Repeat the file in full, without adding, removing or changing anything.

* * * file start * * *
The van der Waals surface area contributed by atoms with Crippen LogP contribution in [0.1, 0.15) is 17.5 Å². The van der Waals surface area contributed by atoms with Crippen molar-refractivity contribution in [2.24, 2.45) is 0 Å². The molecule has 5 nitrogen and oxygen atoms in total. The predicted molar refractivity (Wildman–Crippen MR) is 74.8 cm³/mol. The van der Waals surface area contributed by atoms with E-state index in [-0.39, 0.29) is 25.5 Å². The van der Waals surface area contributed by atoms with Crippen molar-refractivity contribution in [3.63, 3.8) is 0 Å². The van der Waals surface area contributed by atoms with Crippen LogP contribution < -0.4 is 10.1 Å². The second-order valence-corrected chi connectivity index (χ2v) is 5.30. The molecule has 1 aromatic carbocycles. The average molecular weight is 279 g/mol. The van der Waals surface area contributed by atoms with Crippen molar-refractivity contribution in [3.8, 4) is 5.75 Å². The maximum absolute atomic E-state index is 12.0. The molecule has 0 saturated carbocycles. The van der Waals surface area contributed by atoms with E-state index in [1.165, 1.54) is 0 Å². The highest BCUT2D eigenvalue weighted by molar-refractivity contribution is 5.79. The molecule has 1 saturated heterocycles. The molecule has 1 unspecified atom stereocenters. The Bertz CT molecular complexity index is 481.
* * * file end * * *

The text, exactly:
The van der Waals surface area contributed by atoms with Crippen LogP contribution in [0.1, 0.15) is 17.5 Å². The van der Waals surface area contributed by atoms with Crippen molar-refractivity contribution in [2.24, 2.45) is 0 Å². The molecule has 5 nitrogen and oxygen atoms in total. The predicted molar refractivity (Wildman–Crippen MR) is 74.8 cm³/mol. The van der Waals surface area contributed by atoms with E-state index in [-0.39, 0.29) is 25.5 Å². The van der Waals surface area contributed by atoms with Crippen molar-refractivity contribution in [3.63, 3.8) is 0 Å². The van der Waals surface area contributed by atoms with Crippen LogP contribution < -0.4 is 10.1 Å². The second-order valence-corrected chi connectivity index (χ2v) is 5.30. The molecule has 1 aromatic carbocycles. The average molecular weight is 279 g/mol. The van der Waals surface area contributed by atoms with Crippen molar-refractivity contribution in [3.8, 4) is 5.75 Å². The maximum absolute atomic E-state index is 12.0. The molecule has 0 saturated carbocycles. The van der Waals surface area contributed by atoms with E-state index in [1.165, 1.54) is 0 Å². The highest BCUT2D eigenvalue weighted by molar-refractivity contribution is 5.79. The molecule has 1 saturated heterocycles. The molecule has 1 unspecified atom stereocenters. The Bertz CT molecular complexity index is 481.